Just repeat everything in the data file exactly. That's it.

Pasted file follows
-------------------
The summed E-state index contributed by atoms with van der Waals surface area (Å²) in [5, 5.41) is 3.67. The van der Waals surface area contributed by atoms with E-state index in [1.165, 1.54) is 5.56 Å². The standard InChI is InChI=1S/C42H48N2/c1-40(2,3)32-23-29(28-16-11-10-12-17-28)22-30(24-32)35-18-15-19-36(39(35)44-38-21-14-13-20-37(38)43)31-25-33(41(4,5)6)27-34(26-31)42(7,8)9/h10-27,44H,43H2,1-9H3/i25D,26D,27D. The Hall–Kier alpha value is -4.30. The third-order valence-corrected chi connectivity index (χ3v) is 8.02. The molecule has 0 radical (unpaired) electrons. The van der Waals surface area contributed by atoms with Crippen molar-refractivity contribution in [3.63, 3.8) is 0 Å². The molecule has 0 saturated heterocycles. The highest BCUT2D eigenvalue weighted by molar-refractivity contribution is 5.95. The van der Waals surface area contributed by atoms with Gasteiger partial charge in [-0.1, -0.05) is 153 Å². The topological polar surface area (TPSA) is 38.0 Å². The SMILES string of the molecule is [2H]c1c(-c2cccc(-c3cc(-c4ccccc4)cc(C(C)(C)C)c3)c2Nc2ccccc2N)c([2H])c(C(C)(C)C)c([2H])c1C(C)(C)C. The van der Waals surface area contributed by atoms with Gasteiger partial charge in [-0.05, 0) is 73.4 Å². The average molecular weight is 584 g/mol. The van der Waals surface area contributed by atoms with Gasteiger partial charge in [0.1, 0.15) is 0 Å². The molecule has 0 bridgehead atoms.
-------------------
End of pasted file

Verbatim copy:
The summed E-state index contributed by atoms with van der Waals surface area (Å²) in [5, 5.41) is 3.67. The van der Waals surface area contributed by atoms with E-state index in [1.165, 1.54) is 5.56 Å². The standard InChI is InChI=1S/C42H48N2/c1-40(2,3)32-23-29(28-16-11-10-12-17-28)22-30(24-32)35-18-15-19-36(39(35)44-38-21-14-13-20-37(38)43)31-25-33(41(4,5)6)27-34(26-31)42(7,8)9/h10-27,44H,43H2,1-9H3/i25D,26D,27D. The Hall–Kier alpha value is -4.30. The third-order valence-corrected chi connectivity index (χ3v) is 8.02. The molecule has 0 radical (unpaired) electrons. The van der Waals surface area contributed by atoms with Crippen molar-refractivity contribution in [3.63, 3.8) is 0 Å². The molecule has 0 saturated heterocycles. The highest BCUT2D eigenvalue weighted by molar-refractivity contribution is 5.95. The van der Waals surface area contributed by atoms with Gasteiger partial charge in [-0.1, -0.05) is 153 Å². The topological polar surface area (TPSA) is 38.0 Å². The SMILES string of the molecule is [2H]c1c(-c2cccc(-c3cc(-c4ccccc4)cc(C(C)(C)C)c3)c2Nc2ccccc2N)c([2H])c(C(C)(C)C)c([2H])c1C(C)(C)C. The van der Waals surface area contributed by atoms with Gasteiger partial charge in [-0.05, 0) is 73.4 Å². The average molecular weight is 584 g/mol. The van der Waals surface area contributed by atoms with Gasteiger partial charge in [0.1, 0.15) is 0 Å². The molecule has 0 bridgehead atoms.